Imagine you are hanging around on the street and everyone you pass by has a secret music artist they like to hear. Today is Manuel Seatra’s turn. He is a director and programmer for Produções Incêndio (a portuguese event promoter based in Lisbon), actor on O Joelho Teatrical Group and half-part of the poetic-performative duo Poesia de Bolso amongst António Reis, on keyboards. In this Indie Sapiens, Manuel talks about Lourenço Crespo’s album, Nove Canções.
Lourenço Crespo – Nove Canções
The summer aura left by this album, launched on april 11th the last year, was the decisive element for choosing this one to write about. I’ve been following Cafetra Records closely almost since its foundation. Off the top of my head, I was a 13 year-old kid in Évora – a city deep inside Portuguese landscapes of Alentejo – watching Lisbon through a funnel (such distance shortened by the Internet) and this record might be one of their gems that have spinned the most in my turntable.
The popular neighborhood dances, the smell of churros of the Popular Fair of Lisbon, the sun over Ribeira das Naus with a couple of beers – these are the 3 things I immediately recall when I think about the album I’m writing about. My summer of 2016 was full of metro trips no longer than an instant, when compared to the time in which I consumed Nove Canções on repeat.
By this time, a lot has been said about this Portuguese singer-songwriter and his work – the oneiric essence, the vision of Alvalade (portuguese neighbourhood) and “Playing Cafes” (in portuguese: Brincar aos Cafés, song), playing semantic-visual games, half cinematographic, that are withheld in our ears and eyes. It’s hard for me to imagine the 2nd semester of 2016 without picturing clear moments of me addicting friends on “That Woman” (Essa Mulher).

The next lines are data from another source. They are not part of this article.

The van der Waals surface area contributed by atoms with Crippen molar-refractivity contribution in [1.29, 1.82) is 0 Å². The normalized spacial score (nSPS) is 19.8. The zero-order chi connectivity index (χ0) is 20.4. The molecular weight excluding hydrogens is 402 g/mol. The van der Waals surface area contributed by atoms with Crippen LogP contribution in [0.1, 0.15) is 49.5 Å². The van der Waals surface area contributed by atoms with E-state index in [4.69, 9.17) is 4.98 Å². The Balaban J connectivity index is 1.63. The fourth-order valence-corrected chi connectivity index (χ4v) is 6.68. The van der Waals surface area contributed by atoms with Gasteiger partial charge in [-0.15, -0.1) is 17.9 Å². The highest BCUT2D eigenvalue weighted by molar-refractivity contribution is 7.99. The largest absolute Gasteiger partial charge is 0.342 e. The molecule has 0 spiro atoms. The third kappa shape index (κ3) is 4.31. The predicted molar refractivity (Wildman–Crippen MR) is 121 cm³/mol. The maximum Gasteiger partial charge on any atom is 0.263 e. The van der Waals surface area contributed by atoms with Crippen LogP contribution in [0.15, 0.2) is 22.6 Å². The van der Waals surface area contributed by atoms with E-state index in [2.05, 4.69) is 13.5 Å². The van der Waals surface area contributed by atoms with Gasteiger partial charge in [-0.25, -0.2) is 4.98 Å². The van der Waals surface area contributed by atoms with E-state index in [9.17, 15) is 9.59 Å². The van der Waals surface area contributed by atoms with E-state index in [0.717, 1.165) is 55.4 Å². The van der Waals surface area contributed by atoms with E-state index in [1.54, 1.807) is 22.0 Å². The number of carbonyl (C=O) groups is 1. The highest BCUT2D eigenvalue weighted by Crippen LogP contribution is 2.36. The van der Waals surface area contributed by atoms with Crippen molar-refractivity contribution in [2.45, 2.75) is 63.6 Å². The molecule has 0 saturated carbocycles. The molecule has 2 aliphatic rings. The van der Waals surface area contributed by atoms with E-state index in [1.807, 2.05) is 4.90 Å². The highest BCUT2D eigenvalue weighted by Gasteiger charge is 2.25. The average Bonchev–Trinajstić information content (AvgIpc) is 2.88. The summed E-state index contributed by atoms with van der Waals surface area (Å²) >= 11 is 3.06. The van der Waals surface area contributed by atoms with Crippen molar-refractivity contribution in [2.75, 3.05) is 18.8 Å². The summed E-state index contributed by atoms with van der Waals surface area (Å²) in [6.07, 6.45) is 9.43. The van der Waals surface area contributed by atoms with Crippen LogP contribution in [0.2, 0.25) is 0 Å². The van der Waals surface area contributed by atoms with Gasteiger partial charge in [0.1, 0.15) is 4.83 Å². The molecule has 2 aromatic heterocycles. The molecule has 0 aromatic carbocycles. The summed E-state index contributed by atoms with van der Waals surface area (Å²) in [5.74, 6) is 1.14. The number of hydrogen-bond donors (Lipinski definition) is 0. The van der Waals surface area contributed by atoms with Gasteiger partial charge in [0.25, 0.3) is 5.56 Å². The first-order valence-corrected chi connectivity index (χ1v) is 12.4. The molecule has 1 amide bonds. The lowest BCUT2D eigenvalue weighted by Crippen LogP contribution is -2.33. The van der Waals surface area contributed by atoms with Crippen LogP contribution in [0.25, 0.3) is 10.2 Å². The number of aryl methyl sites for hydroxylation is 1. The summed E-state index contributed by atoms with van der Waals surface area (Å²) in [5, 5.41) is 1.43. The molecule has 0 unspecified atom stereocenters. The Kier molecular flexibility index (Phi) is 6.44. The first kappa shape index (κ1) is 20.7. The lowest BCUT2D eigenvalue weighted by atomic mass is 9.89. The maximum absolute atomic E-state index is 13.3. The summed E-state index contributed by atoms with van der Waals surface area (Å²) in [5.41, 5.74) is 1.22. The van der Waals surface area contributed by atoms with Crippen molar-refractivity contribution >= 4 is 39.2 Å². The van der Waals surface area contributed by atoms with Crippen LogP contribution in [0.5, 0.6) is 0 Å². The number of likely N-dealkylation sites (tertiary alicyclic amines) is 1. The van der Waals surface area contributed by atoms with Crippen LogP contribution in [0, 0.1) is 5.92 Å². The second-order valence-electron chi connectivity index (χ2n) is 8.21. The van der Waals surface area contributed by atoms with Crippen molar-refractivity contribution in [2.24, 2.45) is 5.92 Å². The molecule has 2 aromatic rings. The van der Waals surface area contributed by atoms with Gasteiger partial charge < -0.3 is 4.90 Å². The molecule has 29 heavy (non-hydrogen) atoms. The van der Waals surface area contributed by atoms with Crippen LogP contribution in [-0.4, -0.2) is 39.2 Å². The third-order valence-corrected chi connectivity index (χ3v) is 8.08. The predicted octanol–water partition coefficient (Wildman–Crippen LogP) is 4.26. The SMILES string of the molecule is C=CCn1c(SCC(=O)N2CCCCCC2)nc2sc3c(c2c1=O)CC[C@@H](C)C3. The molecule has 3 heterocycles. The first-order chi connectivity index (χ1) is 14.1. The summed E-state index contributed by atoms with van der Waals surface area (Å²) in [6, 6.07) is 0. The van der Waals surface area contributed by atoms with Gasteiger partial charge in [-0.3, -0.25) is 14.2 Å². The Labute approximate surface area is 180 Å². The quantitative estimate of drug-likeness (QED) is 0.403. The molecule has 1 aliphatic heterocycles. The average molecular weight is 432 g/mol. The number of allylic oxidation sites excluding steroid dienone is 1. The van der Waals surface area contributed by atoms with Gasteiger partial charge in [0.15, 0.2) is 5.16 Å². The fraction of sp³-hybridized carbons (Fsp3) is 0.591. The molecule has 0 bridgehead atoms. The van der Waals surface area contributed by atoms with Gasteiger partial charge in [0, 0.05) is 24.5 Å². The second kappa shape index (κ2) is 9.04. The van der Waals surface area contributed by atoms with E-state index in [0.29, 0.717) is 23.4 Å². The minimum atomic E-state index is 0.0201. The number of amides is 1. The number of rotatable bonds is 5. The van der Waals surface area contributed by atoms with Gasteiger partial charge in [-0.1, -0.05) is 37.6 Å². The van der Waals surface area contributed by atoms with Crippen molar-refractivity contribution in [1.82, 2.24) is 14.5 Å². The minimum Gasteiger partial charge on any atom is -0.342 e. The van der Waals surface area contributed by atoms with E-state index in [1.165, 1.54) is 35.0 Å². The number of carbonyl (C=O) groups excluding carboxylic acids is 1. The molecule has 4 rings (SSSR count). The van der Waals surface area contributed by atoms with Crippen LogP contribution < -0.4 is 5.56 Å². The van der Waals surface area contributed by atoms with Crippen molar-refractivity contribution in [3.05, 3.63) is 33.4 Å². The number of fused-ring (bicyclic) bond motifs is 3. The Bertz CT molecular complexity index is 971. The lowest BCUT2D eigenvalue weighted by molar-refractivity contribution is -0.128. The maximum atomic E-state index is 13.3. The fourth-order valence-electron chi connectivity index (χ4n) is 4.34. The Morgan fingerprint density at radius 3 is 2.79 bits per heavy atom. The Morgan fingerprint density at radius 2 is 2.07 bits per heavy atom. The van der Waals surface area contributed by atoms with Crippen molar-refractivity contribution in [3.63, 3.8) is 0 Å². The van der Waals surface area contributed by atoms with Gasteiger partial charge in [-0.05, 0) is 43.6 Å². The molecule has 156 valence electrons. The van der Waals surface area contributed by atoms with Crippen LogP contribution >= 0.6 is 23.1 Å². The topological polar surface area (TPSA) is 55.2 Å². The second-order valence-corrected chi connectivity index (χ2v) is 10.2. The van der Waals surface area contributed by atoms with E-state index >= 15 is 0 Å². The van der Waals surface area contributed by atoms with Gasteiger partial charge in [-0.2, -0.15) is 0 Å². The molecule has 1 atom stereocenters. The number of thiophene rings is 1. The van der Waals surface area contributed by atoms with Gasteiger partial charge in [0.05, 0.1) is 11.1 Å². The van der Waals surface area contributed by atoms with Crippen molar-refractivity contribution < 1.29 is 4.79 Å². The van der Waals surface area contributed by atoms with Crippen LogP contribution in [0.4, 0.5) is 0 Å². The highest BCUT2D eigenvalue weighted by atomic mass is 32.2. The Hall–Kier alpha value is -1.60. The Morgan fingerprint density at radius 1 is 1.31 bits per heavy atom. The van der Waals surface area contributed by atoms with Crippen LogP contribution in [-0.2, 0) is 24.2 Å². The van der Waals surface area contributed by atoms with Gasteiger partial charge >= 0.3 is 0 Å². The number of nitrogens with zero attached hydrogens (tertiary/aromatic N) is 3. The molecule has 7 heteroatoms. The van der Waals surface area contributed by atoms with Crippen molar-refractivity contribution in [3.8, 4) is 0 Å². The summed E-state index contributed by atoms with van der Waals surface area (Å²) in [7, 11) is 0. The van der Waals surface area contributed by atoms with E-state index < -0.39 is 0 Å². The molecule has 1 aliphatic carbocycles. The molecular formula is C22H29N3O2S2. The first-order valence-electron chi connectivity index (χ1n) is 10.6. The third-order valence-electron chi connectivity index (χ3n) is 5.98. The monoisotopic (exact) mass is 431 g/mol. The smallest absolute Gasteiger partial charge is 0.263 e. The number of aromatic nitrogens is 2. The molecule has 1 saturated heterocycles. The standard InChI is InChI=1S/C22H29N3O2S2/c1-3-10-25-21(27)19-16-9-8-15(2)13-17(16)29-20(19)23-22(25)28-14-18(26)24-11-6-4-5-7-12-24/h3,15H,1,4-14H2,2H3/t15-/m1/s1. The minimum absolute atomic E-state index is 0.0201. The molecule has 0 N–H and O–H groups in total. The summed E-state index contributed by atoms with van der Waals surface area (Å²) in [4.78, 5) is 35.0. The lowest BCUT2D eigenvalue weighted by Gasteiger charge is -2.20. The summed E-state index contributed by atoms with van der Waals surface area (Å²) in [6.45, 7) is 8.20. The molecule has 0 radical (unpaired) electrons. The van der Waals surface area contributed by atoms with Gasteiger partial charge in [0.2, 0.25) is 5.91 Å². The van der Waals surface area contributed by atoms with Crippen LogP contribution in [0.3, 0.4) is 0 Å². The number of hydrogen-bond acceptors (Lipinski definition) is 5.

The popular arrangements conjugate the urban confusion while hugging the typical (like the lyrics on Essa Mulher). The more prominent rarity is having an acapella neighborhood (Alvalade) always with the presence of the mundane, creating a nice shade to the Summer while going up and down Avenida de Roma. Beside this dual scenario, there’s an ironic facet of self-criticism that naturally comes up for someone who “be just me/ the hardest is to be who I am” (Trad. from the lyrics of Penantes, the closing theme: “ser só eu/ o mais difícil é ser quem sou”) and at the same time could be “Kanye West if I wanted” (Also from Penantes: “quisesse era o Kanye West”). Thankfully we have Lourenço Crespo just being himself!
What I have for me to keep is that it was more than a summer love or some junky phase of “playing-it-over-and-over-again”. Nowadays I still visit this album longing for new works from the precursor of the best unparalleled Lisbon’s musical panorama (always plural on his influences, as one can notice in Iguanas, a side-project, probably sited on the antipodes of the most popular influences for his self-named project songs, as Lourenço Crespo).
Hear the whole album and keep tuned by following Lourenço Crespo’s Bandcamp on the link bellow: